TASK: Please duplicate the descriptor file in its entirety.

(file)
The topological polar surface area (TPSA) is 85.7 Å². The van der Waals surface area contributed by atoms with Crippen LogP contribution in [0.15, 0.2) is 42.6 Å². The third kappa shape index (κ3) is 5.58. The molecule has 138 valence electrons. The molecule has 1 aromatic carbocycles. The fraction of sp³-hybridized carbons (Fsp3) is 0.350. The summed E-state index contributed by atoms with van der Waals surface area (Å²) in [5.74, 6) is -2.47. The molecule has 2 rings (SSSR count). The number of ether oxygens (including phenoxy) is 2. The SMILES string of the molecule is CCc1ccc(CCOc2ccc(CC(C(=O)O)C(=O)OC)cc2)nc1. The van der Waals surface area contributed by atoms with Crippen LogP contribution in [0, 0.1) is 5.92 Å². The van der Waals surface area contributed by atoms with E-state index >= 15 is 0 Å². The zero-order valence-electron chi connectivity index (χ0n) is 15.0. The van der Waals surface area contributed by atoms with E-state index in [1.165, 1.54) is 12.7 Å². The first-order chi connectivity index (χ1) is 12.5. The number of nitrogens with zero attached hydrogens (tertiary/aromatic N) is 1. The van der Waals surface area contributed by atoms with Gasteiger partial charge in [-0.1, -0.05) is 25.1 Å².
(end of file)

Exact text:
The topological polar surface area (TPSA) is 85.7 Å². The van der Waals surface area contributed by atoms with Crippen LogP contribution in [0.15, 0.2) is 42.6 Å². The third kappa shape index (κ3) is 5.58. The molecule has 138 valence electrons. The molecule has 1 aromatic carbocycles. The fraction of sp³-hybridized carbons (Fsp3) is 0.350. The summed E-state index contributed by atoms with van der Waals surface area (Å²) in [5.74, 6) is -2.47. The molecule has 2 rings (SSSR count). The number of ether oxygens (including phenoxy) is 2. The SMILES string of the molecule is CCc1ccc(CCOc2ccc(CC(C(=O)O)C(=O)OC)cc2)nc1. The van der Waals surface area contributed by atoms with Crippen LogP contribution in [0, 0.1) is 5.92 Å². The van der Waals surface area contributed by atoms with E-state index >= 15 is 0 Å². The zero-order valence-electron chi connectivity index (χ0n) is 15.0. The van der Waals surface area contributed by atoms with E-state index in [1.165, 1.54) is 12.7 Å². The first-order chi connectivity index (χ1) is 12.5. The number of nitrogens with zero attached hydrogens (tertiary/aromatic N) is 1. The van der Waals surface area contributed by atoms with Gasteiger partial charge in [-0.1, -0.05) is 25.1 Å².